Foreclosure in Long Beach>Question Details

Banks3854, Other/Just Looking in Long Beach, CA

My house is being foreclosed on. Am I legally allowed to move out before the house is auctioned or sold?

Asked by Banks3854, Long Beach, CA Fri Sep 17, 2010

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21
Dear Banks,

No body can keep you captive in a home, apartment, hotel or anywhere in America as long as you are a law abiding citizen. In simple terms, you are absolutely allowed to move at any time regardless of a scheduled foreclosure sale.

There are pros and cons in doing so if you are seeking a loan modification, short sale or bankruptcy action. But nothing illegal about vacating if that is what you prefer to do.

If you need more specific information, please feel free to contact me anytime. My best to you.

Diane Wheatley, Broker
diane@moveupproperties.com
1 vote Thank Flag Link Fri Sep 17, 2010
Sorry about your situation, People move out of properties while they are in foreclosures all the time. Maybe you should consider a short sale.
0 votes Thank Flag Link Tue Nov 30, 2010
You are the owner until you are not... do as you wish...
0 votes Thank Flag Link Sun Nov 28, 2010
This is not really a legal question but a personal one. It depends on your personal goals! People move out of properties while they are in foreclosures all the time. That does not make the decision right, but the peoples personal choices. It also might not be the best financial decision for you. The thing that you should really do is look at your options and see if, given your financial situation, that moving out makes the most sense.

Check out the programs on http://www.makinghomesaffordable.gov.


Keith Manson
First Weber Group
Certified Distressed Property Expert
Metro Milwaukee

http://www.milwaukeebailout.com
0 votes Thank Flag Link Sun Nov 14, 2010
Realtors,

What would be the upside and the downside of the owner moving out and renting the house out until the bank kicked out the tenants? Would the bank give the tenants cash for keys? Would the bank go after the seller for rent?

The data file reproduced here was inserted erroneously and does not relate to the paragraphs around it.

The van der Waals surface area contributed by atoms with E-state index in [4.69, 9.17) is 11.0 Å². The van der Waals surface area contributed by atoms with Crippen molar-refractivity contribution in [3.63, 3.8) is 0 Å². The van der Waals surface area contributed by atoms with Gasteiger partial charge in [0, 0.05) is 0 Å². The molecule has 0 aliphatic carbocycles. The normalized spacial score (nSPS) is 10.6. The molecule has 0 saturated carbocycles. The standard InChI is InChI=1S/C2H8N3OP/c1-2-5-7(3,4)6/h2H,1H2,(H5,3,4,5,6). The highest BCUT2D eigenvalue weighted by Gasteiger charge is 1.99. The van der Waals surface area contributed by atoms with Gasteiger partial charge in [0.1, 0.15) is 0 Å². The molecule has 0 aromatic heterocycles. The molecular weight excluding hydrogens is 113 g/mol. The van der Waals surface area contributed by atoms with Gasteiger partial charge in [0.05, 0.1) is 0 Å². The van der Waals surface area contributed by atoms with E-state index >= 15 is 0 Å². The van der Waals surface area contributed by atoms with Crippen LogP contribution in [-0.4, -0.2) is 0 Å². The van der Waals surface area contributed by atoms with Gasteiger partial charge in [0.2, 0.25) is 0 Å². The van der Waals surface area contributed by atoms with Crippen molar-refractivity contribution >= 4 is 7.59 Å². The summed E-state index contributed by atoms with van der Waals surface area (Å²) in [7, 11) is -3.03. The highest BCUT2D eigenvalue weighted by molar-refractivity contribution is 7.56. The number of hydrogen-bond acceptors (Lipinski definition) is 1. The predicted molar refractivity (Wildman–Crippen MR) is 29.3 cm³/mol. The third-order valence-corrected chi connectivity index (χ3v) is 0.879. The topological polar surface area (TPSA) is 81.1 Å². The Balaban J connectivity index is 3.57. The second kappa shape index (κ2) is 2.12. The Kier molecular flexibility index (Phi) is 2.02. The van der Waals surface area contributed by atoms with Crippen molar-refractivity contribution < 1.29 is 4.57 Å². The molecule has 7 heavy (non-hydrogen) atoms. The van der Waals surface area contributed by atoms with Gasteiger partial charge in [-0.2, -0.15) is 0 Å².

Web Reference: http://www.SindyVerdugo.com
0 votes Thank Flag Link Sat Nov 13, 2010
you do not need to move before. Somebody representing the bank will contact you at one point.
If you would like to short sale before I can help you.
Lesley Harris, Realtor
(562) 673-0943
0 votes Thank Flag Link Mon Oct 25, 2010
Hi..I can assisted you cheaper than anyone and i can also resore your credit where it's in the 700. and you can keep your house. Call me 424 704 1778
0 votes Thank Flag Link Fri Oct 22, 2010
As people have posted here, "Cash For Key" is a fairly new option for getting people to move out of their homes. However, I think the amount varies with the circumstances. I just finished working with a bank and they offered the tenants $7500 to move but that was because the house was in a rent control neighborhood. The homes I have offered cash for keys were somewhere around $2000-$2500. You may also want to be sure that you speak with the bank. They usually will send out a notice with a phone number to call for you to get info. My experience is that the cash for keys comes only after the bank has taken over the property. If you have been given a date for sale at auction or something like that. The bank is not the owner yet. You may also consult your local legal aid with what your rights may be.
0 votes Thank Flag Link Tue Sep 28, 2010
You absolutley can move out before. In fact; the bank usually offers anywhere $3,000 - $6,000 for you to move (Cash For Key's) What about a short sale?

Call me ; I can Help~
Lesley Harris, Realtor
(562) 673-0943
0 votes Thank Flag Link Sun Sep 19, 2010
Yes, sometimes its good to move on with life....
Like the other posters said other options may be better for you long term feel free to call us if you have questions
David
0 votes Thank Flag Link Fri Sep 17, 2010
Hi Banks3854, absolutely you're able to move. I would check with the foreclosure department though -- sometimes the bank who's foreclosing will offer you cash-for-keys, which will help you in your relocation costs, and benefits them by not having to go through eviction and/or repairs. Best of luck.

Caroline Choi
Broker Associate/Realtor/EcoBroker Certified
http://www.CarolineSellsTheCity.com
0 votes Thank Flag Link Fri Sep 17, 2010
If we can get you qualified for the HAFA Short Sale, there is a $3000 relocation incentive for you the seller. There are also other aspects to the program to help protect you. I can provide some brochures explaining the process and the benefits.